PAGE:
64 Colors’ Good 4 Nothing Dunny

Eluding to the diverse palette within a box of crayons, a potential starting point for the journey of most modern artists, the aptly aliased 64 Colors duo are the husband-and-wife team of Eric and Laura. Traveling a route within the art toy movement for over a decade, included in their diverse career are lushly naturalistic hand-painted pieces, each imbued with a hefty dose of the fanciful. And it this style from the 64 Colors partnership which would be the basis for the Nature Spirits and Supermagical factory-produced Dunny designs from Kidrobot in 2011 and 2012. While it is an inescapable truth that “we can do a lot more with a brush than pad printing,” they note of the technique factories apply decorative detailing through, the duo may have finally shortened the gap with their newest edition produced by Kidrobot, the Good 4 Nothing Dunny.

64 Colors’ Good 4 Nothing Dunny

With a coating of intricate and complex elements adorning the roughly 8-inch tall shape of the Good 4 Nothing Dunny, it is a visual feast that approximates the feel of the duo’s hand-painted works. Incorporating several fantastical tree trunk and branch embellishments as well as the duo’s reoccurring mushroom iconography, 64 Colors admits that these “stylistic similarities” bind the piece to their established oeuvre while also embodying “what we’re working on in [the] studio now.” These aspects, both established and new, stem from “the quietness of our surroundings,” they explain. “We’re still [living] in Michigan, with forest and farmland surrounding us,” the duo continues, adding how “we interpret what we see and incorporate that into each [work of art].”

But there is at least one depiction that is unintentional, according to the artists: “We don’t see a rabbit when we look at a Dunny,” they say, referring to how Kidrobot’s form is purportedly a ‘Devil Bunny’ portrayal. “We see a Dunny as [if] it’s a character that is all its own,” the couple continues, this particular design embodying “a daydreamer, ne’er-do-well, lazy, irresponsible loafer, maker of nothing, doer of little… a floater.” Perhaps denoting proud acceptance of this description, the Good 4 Nothing Dunny has ‘Stay True’ emblazoned above its heterochromatic eyes, though Laura admits that this slogan is “just something that resonates with me,” the artist having “used it on some of my paintings.” And while the lip piercing and droplets of saliva primarily break up the line of the mouth aesthetically, the latter serves a secondary purpose according to 64 Colors, who state that it is “the drool which brings your eye down and points you visually in another direction.”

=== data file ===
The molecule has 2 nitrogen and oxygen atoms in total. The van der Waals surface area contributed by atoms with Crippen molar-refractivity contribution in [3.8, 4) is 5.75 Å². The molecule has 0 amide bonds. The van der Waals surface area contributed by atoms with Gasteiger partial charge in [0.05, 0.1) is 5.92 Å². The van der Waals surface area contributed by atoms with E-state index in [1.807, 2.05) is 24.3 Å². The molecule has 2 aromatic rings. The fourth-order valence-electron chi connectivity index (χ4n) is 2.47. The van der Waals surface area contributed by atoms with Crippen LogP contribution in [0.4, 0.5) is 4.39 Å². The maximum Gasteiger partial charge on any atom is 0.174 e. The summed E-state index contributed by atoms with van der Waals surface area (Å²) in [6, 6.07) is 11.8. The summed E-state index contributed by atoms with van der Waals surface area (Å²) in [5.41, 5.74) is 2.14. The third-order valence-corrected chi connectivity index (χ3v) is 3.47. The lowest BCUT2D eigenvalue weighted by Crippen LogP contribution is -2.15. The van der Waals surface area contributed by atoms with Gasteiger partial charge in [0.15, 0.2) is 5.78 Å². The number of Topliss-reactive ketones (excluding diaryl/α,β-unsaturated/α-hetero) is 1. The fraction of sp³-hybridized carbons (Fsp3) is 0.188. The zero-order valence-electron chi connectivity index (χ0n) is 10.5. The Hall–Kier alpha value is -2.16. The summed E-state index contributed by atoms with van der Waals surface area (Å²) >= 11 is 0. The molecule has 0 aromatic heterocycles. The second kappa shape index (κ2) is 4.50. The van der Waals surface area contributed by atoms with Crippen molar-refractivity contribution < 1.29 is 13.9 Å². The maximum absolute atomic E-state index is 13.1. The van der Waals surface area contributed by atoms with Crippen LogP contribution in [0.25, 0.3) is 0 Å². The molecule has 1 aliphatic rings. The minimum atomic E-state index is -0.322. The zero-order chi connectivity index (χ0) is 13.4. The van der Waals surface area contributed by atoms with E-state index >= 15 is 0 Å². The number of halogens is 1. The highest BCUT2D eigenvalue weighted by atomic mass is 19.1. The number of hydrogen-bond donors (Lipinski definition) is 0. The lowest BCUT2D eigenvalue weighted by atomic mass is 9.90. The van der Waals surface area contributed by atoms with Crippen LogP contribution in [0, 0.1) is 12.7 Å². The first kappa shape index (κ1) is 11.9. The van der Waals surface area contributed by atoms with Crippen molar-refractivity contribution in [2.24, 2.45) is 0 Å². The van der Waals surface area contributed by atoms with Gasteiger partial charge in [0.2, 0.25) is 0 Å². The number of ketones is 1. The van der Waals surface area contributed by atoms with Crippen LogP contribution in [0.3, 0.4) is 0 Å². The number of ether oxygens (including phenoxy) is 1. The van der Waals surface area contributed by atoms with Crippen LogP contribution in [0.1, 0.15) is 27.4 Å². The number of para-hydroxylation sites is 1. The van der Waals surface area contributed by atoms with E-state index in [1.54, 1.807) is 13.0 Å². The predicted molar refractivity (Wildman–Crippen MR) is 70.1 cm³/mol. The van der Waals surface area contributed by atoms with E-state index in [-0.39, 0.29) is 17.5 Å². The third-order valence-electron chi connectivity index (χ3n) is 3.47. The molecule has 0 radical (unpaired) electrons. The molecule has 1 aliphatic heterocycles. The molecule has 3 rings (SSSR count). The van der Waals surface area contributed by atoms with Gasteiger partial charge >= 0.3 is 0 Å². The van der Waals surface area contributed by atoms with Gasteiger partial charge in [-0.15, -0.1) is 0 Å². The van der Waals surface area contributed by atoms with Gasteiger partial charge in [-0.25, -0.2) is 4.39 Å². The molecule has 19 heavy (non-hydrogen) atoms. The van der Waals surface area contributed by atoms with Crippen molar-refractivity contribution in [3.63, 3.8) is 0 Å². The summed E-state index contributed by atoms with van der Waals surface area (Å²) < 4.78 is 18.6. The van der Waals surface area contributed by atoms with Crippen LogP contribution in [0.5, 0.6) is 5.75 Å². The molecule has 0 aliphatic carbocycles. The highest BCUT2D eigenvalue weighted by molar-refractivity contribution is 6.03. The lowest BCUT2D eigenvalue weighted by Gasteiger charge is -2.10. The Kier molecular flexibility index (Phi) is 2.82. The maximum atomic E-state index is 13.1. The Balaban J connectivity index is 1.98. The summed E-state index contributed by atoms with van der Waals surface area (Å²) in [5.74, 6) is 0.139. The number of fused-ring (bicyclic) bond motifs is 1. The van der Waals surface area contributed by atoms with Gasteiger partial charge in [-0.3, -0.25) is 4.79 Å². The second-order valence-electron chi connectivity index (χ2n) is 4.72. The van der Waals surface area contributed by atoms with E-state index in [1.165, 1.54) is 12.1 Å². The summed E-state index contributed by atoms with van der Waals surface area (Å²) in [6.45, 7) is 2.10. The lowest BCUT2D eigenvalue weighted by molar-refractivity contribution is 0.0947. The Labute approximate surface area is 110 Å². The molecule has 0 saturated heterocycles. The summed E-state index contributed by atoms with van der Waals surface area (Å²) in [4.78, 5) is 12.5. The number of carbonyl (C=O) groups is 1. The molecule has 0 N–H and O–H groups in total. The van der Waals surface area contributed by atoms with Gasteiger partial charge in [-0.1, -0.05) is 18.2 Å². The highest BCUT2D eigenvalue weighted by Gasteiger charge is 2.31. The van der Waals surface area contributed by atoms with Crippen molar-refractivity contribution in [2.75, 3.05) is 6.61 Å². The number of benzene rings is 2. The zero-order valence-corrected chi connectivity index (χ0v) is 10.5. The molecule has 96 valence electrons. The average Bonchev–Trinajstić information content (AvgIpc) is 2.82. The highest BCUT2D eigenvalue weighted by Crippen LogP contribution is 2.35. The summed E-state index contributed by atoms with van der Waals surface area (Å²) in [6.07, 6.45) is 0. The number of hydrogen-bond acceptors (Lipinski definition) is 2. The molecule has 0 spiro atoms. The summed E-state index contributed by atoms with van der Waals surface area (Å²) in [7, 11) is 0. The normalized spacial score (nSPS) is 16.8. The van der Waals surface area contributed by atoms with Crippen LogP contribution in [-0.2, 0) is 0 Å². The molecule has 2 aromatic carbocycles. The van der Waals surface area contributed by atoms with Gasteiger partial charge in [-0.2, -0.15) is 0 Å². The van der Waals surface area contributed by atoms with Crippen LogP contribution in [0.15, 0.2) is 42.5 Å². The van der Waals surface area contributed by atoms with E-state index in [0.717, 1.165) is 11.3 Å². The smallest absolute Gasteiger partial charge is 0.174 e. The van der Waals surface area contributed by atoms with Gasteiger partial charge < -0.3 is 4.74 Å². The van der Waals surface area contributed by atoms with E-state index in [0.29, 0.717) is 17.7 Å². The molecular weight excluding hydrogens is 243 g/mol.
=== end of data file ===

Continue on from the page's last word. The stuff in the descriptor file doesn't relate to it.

“The Dunny, to me, is always a character,” Laura discloses, “so you start with the face and then visually wander around.” Adding to the richness of their design, the Good 4 Nothing Dunny isn’t a single specific character but a tale-like tapestry. Creating “an entire piece that flows together,” as they describe it, the artists like “to imagine the piece as a real, three-dimensional character walking around with each smaller character existing on the larger Dunny body.” Brimming with scenes that each bear “a specific meaning,” a predominantly expressed attitude appears to be “being relaxed and enjoying the moment,” according to 64 Colors. “You can,” they add, of course, “read it however you wish.”
“There isn’t enough time,” the duo notes as an overriding meaning behind this piece in either of its two pearlescent red and blue variations, the 800 piece Bright edition and the 200 piece Kidrobot.com exclusive Vintage rendition. “The older one gets, the faster the clock ticks,” the couple explains, “and before you know it, a lot has happened.” And, ultimately, “there comes a time when one is fini,” they intone, citing the French word for “finished.”
“The whirling ways of stars that pass,” a line from William Butler YeatsThe Song of the Happy Shepard, is invaluable towards understanding this design. “In my simplistic way, that line is what this piece is about,” Eric reveals, “or, at least, a feeling we’re trying to project. We lost my dad last year,” he continues, “[and] a very special pet [on] the day before him. Life events which,” according to 64 Colors, “make you think, ‘What is the point?'” And the answer is that sometimes, as the couple recognizes, “you just have to be good for nothing” other than providing a happy moment and brief respite to this passing point in time.

Click Here to Acquire 64 Colors’ Good 4 Nothing Dunny from Kidrobot, or Click Here to Find a Kidrobot Retailer to Order it from.

For more information on 64 Colors:
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